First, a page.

Impressive, right? To utilize such a speedy RAM drive as a caching node to a slower drive, a mapping must be created, where /dev/rxd0 is the node used to access the RAM drive, and /dev/mapper/rxc0 is the node used to access the mapping of the two drives:

$ sudo rxadm --rxc-map rxd0 /dev/sda3 4

You can get a list of attached devices and mappings by typing:

$ sudo rxadm --list
rxadm 2.9
Copyright 2011-2013 Petros Koutoupis

List of rxdsk device(s):

 RapidDisk Device 1: rxd0
    Size: 1073741824

List of rxcache mapping(s):

 RapidCache Target 1: rxc0
0 20971519 rxcache conf:
    rxd dev (/dev/rxd0), disk dev (/dev/sda3) mode (WRITETHROUGH)
    capacity(1024M), associativity(512), block size(4K)
    total blocks(262144), cached blocks(0)
 Size Hist: 512:663 

As with the previous device-mapper-based solutions, you even can list detailed information of the mapping by typing:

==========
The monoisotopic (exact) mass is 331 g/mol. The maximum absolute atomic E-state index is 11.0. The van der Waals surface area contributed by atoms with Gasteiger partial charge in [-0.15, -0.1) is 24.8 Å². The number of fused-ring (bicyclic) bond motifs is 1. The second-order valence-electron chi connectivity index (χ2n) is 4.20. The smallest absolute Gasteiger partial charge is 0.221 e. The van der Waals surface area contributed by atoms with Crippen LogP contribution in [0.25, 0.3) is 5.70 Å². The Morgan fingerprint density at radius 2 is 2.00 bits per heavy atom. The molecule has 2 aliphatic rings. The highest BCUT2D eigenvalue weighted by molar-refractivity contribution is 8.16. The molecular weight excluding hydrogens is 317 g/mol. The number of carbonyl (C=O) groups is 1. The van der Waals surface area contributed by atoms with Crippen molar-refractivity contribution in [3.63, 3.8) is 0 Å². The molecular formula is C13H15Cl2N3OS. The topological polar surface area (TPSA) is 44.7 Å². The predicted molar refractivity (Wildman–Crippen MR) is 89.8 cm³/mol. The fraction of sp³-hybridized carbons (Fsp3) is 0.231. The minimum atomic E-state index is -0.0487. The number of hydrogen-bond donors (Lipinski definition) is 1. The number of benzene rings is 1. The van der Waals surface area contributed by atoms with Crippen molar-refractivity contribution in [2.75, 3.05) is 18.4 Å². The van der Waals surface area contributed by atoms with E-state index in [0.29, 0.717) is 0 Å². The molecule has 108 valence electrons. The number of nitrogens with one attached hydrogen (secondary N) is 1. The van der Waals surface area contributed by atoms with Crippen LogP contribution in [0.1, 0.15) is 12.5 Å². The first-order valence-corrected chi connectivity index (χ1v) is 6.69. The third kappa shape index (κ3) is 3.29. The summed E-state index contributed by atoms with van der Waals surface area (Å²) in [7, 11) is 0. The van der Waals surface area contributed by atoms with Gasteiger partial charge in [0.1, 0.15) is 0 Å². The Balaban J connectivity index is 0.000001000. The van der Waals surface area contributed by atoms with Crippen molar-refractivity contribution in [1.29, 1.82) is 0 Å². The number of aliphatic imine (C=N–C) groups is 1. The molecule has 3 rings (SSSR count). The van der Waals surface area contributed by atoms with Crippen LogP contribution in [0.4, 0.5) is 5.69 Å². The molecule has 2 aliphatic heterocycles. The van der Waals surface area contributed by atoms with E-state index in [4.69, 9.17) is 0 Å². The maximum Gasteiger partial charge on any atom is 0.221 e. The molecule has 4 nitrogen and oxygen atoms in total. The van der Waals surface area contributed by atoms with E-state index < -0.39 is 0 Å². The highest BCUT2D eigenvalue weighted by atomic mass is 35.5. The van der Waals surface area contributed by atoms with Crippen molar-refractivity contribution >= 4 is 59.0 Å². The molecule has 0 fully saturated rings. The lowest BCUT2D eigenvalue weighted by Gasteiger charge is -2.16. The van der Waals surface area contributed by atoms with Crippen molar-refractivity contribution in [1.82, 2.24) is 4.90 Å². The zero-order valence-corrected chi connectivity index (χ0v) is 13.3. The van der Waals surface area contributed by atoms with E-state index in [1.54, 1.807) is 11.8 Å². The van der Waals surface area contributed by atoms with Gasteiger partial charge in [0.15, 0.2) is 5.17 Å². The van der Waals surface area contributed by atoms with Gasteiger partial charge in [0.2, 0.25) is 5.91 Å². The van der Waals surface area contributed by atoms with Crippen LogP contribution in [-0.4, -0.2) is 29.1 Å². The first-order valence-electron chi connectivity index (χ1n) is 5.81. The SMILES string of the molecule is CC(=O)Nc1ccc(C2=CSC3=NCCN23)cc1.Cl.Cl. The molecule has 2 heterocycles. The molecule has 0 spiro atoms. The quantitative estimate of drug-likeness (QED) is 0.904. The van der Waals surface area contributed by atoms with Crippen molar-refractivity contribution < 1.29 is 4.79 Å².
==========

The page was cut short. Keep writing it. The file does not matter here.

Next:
$ sudo dmsetup table rxc0
0 20971519 rxcache conf:
    rxd dev (/dev/rxd0), disk dev (/dev/sda3) mode (WRITETHROUGH)
    capacity(1024M), associativity(512), block size(4K)
    total blocks(262144), cached blocks(0)
 Size Hist: 512:663 

$ sudo dmsetup status rxc0
0 20971519 rxcache stats: 
    reads(663), writes(0)
    cache hits(0) replacement(0), write replacement(0)
    read invalidates(0), write invalidates(0)
    uncached reads(663), uncached writes(0)
    disk reads(663), disk writes(0)
    cache reads(0), cache writes(0)

Format the mapping if needed and mount it:

$ sudo mount /dev/mapper/rxc0 /mnt/cache

A benchmark test produces the following results:

  • Sequential read: 794MB/s
  • Sequential write: 70MB/s
  • Random read: 901MB/s
  • Random write: 2MB/s

Notice that the write performance is not very great, and that’s because it is not meant to be. Write-through mode promises only faster read performance of cached data and consistent write performance to the original drive. The read performance, however, shows significant improvement when accessing cached data.

To remove the mapping and detach the RAM drive, type the following:

$ sudo umount /mnt/cache
$ sudo rxadm --rxc-unmap rxc0
$ sudo rxadm --detach rxd0

Other Solutions Worth Mentioning

bcache: